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For a little bit of background I have been working on a binary classification of health insurance claims and am implementing sklearn's FeatureHasher to vectorize categorical features, many of which are particularly high in cardinality with a high count of unique factor levels and sklearn's FeatureHasher has been a useful tool to encode all of this information.

I have trained an XGBoost classifier on my initial training set which was transformed such that each categorical feature was hashed into log(x) dimensions (x being the number of unique factor levels within in each feature). I am planning to use the trained model to make predictions on new/unseen claims data which will be scored on a daily basis. I will be hashing the daily extract of claims data with identical hashing dimensions used in the training set, such that there are no disparities between the number of features the model was trained upon and the number of features within the daily extract, allowing me to use the trained model to make predictions on incoming claims data.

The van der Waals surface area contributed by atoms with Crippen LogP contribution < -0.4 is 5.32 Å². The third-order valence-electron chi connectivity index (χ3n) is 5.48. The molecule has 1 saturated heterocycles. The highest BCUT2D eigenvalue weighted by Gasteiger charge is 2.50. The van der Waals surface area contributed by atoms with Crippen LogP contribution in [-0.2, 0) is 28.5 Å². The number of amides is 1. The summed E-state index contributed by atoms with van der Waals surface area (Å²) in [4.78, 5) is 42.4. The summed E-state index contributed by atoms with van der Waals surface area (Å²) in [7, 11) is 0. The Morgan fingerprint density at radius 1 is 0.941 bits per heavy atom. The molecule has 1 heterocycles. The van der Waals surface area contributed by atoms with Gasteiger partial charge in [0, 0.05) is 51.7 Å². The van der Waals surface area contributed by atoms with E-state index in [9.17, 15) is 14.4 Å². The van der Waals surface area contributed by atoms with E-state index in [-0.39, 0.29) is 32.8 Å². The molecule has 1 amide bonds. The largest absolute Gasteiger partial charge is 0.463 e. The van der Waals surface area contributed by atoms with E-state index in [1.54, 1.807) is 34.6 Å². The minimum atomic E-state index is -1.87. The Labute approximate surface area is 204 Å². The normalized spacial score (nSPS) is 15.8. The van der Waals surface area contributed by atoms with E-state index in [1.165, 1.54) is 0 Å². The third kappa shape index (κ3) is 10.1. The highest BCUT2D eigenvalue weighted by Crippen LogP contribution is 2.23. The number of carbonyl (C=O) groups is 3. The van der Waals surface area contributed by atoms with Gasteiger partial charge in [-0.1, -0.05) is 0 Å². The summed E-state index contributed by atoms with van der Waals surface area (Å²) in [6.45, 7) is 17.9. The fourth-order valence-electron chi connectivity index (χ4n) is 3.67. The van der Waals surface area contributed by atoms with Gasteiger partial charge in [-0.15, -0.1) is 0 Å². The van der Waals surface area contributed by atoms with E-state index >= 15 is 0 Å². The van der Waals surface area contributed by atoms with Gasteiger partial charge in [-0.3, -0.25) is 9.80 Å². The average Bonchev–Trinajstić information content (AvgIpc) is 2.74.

I am wondering how sklearn's FeatureHasher encodes unseen data. For example, if I had ten factor levels in a specific categorical feature within my original training set and only three factor levels within the same categorical feature in an incoming daily extract of claims data (likely to be a much lower volume of claims data as compared to the training set), does FeatureHasher encode this information in the same way such that each factor level can be identified and mapped back to its original value? Conversely, will hashing encode factor levels within categorical features differently between training and test sets if the number of factor levels within a given feature are not equal to what the model was trained upon? If so would this cause issues with how the model interprets the factor levels of a given categorical feature within a daily extract of claims causing the model to confuse or misinterpret factor levels from how they were originally encoded in the training set?

Any feedback would be greatly appreciated!

P.S. I have looked into using CatBoost gradient boosting (catboost.ai/docs/concepts/python-installation.html) as an alternative but unfortunately am using a platform that does not support this and thus will not be an option for me

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Feature hashing just applies a fixed hash function to its input strings; it doesn't need to have seen any data. Note the docstring for the fit method:

No-op.

This method doesn’t do anything. It exists purely for compatibility with the scikit-learn transformer API.

There may be collisions, and you won't know it with unseen data; your model will be forced to consider these random collisions as the same, but this may not be an issue. Feature hashing is really only meant for situations where you need to keep memory usage down.

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